When learning a new language, at what point do we start to learn grammar (our arch-nemesis)?
Here are some tips to help you learn grammar. Unfortunately, there is no method or ideal approach since everything depends on the objectives, time and preferences. I’m not claiming that these tips are the most effective, nor the best, but they are helpful in one way or another, especially when we start to learn grammar.
I previously spoke about grammar in another article about when and how to learn grammar but I wanted to delve in further and share my positive experiences and the approach I used to learn grammar with the last 2 languages I learned, Romanian and (mostly Brazilian) Portuguese.
The Basics for Learning Grammar
- Choose the right moment: in my opinion, it’s best to start to learn a language by listening, memorizing vocabulary, repeating loud sounds, words and sentences. I’ve never actually studied Romanian grammar. But this hasn’t stopped me from reaching a level that allows me to express myself and to easily understand the language. It’s only now that I feel the need to structure my speech, and apply grammar rules, such as the formation of the future, for example. I think it’s more suited to learn now, and not in my early days when I wouldn’t have been able to laugh at my own mistakes with my friends!
- Learn what is necessary, at least in the beginning: I always like to apply the Pareto Principle when I learn a new language (i.e. 20% of the things that will be needed in 80% of cases)… For example, in English I find it unnecessary to understand the difference between the present perfect and the present perfect continuous…
Conclusion: It’s better to focus on the most important rules, and perhaps learn the rest later.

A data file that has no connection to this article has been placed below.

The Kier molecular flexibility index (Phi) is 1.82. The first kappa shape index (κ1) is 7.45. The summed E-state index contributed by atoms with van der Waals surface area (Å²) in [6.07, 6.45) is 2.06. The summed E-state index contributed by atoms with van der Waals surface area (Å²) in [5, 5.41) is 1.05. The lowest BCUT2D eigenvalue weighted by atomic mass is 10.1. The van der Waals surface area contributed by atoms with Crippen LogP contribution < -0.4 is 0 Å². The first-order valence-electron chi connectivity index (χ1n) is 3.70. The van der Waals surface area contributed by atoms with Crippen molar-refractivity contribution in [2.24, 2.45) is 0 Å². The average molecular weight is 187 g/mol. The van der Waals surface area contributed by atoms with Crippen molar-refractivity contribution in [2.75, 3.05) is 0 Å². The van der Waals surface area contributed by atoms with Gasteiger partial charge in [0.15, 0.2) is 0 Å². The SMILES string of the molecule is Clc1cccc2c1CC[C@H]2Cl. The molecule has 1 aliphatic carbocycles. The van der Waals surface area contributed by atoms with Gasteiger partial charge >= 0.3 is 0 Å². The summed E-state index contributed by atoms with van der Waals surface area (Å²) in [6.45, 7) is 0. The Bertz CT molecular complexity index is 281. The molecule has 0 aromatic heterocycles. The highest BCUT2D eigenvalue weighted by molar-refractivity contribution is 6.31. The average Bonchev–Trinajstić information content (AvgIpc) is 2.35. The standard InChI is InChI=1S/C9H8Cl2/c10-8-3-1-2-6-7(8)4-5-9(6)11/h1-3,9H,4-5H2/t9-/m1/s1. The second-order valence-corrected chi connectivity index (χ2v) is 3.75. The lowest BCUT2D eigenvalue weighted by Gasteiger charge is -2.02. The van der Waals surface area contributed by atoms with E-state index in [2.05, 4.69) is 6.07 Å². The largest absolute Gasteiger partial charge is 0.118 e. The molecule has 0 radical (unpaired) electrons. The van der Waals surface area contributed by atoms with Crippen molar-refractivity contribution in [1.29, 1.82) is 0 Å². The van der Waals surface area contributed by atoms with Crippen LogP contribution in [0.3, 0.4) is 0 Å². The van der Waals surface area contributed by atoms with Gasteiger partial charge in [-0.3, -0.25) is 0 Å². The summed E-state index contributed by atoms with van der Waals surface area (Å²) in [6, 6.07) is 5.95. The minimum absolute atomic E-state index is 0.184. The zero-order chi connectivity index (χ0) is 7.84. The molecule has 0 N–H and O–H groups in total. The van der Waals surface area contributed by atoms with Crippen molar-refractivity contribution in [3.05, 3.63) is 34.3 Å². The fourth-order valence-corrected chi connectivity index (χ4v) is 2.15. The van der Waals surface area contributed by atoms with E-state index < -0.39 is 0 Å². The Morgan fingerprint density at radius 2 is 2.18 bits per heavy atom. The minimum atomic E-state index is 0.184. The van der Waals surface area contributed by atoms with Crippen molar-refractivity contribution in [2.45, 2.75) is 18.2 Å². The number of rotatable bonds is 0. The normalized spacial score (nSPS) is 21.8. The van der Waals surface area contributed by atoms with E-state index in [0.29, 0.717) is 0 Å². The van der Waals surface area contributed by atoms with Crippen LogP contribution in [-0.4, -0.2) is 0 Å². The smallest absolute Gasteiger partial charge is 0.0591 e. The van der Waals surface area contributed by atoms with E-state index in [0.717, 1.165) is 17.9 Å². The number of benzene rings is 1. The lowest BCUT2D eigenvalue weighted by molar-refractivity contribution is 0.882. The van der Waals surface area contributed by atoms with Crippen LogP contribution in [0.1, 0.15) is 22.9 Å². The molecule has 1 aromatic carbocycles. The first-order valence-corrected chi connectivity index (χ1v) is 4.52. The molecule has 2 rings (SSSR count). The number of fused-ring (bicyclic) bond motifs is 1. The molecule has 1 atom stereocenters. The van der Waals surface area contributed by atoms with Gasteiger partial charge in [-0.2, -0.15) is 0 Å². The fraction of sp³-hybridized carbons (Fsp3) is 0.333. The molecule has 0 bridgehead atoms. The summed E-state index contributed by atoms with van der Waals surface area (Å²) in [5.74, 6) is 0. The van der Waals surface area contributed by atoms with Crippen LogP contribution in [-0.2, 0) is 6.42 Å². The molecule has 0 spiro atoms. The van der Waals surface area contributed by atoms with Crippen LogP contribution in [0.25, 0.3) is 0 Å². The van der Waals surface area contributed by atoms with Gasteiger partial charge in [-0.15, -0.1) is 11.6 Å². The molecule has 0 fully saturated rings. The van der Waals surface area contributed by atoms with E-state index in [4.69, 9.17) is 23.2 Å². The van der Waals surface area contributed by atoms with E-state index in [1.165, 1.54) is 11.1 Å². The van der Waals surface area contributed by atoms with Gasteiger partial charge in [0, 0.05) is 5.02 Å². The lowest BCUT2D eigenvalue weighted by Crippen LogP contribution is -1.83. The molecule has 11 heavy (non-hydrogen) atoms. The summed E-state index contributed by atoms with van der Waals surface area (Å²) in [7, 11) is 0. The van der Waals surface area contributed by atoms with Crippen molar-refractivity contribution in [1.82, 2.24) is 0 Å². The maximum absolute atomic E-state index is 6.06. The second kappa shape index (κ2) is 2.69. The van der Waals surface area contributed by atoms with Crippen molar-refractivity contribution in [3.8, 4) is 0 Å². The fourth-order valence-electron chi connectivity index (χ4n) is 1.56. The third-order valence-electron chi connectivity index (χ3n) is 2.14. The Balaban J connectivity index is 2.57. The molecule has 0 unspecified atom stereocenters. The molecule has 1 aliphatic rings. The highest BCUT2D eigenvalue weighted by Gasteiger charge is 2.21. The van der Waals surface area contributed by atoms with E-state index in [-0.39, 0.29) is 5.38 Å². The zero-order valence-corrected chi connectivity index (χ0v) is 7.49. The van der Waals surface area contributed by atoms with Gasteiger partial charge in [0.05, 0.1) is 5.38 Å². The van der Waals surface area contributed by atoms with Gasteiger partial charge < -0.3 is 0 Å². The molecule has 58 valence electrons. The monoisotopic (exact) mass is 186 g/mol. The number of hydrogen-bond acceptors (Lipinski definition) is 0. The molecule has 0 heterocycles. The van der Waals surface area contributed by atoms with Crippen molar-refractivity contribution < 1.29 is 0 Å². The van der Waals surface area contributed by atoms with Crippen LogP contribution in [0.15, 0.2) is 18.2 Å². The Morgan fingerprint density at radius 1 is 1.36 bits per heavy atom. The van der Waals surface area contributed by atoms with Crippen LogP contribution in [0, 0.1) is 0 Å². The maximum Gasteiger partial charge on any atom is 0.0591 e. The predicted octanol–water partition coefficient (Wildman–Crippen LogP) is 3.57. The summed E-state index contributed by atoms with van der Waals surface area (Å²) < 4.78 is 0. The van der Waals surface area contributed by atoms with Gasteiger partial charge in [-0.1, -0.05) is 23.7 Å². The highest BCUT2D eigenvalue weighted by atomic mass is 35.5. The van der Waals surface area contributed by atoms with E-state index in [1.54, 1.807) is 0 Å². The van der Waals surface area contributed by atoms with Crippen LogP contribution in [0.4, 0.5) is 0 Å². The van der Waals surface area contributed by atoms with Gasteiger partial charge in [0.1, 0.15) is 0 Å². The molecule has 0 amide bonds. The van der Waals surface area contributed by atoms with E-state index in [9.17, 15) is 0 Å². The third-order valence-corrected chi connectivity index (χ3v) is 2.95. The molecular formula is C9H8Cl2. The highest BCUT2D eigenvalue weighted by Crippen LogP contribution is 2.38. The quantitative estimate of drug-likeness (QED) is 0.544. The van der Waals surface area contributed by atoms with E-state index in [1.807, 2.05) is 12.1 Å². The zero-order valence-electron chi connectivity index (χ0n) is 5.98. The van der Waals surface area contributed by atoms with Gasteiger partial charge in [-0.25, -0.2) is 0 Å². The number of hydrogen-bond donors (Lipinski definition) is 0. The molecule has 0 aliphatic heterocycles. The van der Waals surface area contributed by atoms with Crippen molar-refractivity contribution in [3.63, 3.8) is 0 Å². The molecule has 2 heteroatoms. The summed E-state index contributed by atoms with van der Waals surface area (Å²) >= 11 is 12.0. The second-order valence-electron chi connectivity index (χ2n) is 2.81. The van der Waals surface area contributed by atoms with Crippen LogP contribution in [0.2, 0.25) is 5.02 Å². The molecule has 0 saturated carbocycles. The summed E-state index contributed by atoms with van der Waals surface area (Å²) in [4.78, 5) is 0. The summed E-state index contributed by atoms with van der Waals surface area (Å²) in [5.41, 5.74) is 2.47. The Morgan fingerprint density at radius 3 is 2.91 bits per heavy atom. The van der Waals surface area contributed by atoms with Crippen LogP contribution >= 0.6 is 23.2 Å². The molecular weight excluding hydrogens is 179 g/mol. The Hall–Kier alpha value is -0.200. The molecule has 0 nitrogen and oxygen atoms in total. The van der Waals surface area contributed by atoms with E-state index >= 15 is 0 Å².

- Studying a rule when you feel the need to: honestly, when I was learning Spanish, I really didn’t want to remember when to use “por” and when to use “para“, as instructed in textbooks… No, I opted to study the different nuances and uses, in different sentences, which allows me to use them with much more intuition. Without having to stop and think “OK, this is where you want to express cause or reason, so you use por …”
- Using grammar to understand and not to know it only for it to be a hindrance to speaking: I’m not going to lie. Grammar really is a powerful tool for understanding the mechanisms of a language and to learn to master sentence structure. But sometimes, especially at first, when you learn grammar it can be a real drag when learning how to speak. There is nothing more counterproductive than waiting to speak a language until you feel you’ve fully grasped its syntax… The best time to jump into a language and learn from your mistakes is through trial and error and by simply jumping into it.
My experience with Brazilian Portuguese
It’s been a while since I first started to learn Brazilian Portuguese, and I’ve reached a level that allows me to express myself without too much difficulty. Here’s how I approached Portuguese grammar:
- At first, I learned phrases and the most useful conversational words from conversation guides and the MosaLingua Portuguese apps. And that, for example, is why I feel more comfortable with my pronunciation, although it wasn’t simple. It’s only in case of doubt that I take a quick look at the rules of pronunciation. Today I’ve memorized more than 3100 flashcards with the MosaLingua app, and it’s helped me tremendously!
- Instead of studying particular sentences, I try to use my instinct, which I’ve found to be an effective method only with Latin languages, and afterward I check whether I’m right or not with applicable rules of grammar. It’s easier to remember when to use the masculine “o” and the feminine “a”.
- I also read a lot of news in Portuguese, although I may not understand everything. This helps me memorize new vocabulary words and I only take a look at grammar rules only when I have problems understanding a phrase. This approach, in my opinion, is much more dynamic and fun.
- When I participate in conversation exchanges with Brazilian natives, I always ask them to correct my grammar so I can learn sentence structure and grammar rules by not having to study.
I love speaking in foreign languages and now with my Portuguese, I can speak with Brazilians while enjoying this language I love so much. And it doesn’t matter if I still make mistakes. That’s part of the process, and it doesn’t stop me from improving my language skills and learning grammar.
Finally, take a look at my video where I speak 6 languages and talk about my approach, how it worked for me and how you can use it to learn a new language as well as how it can help you learn grammar.
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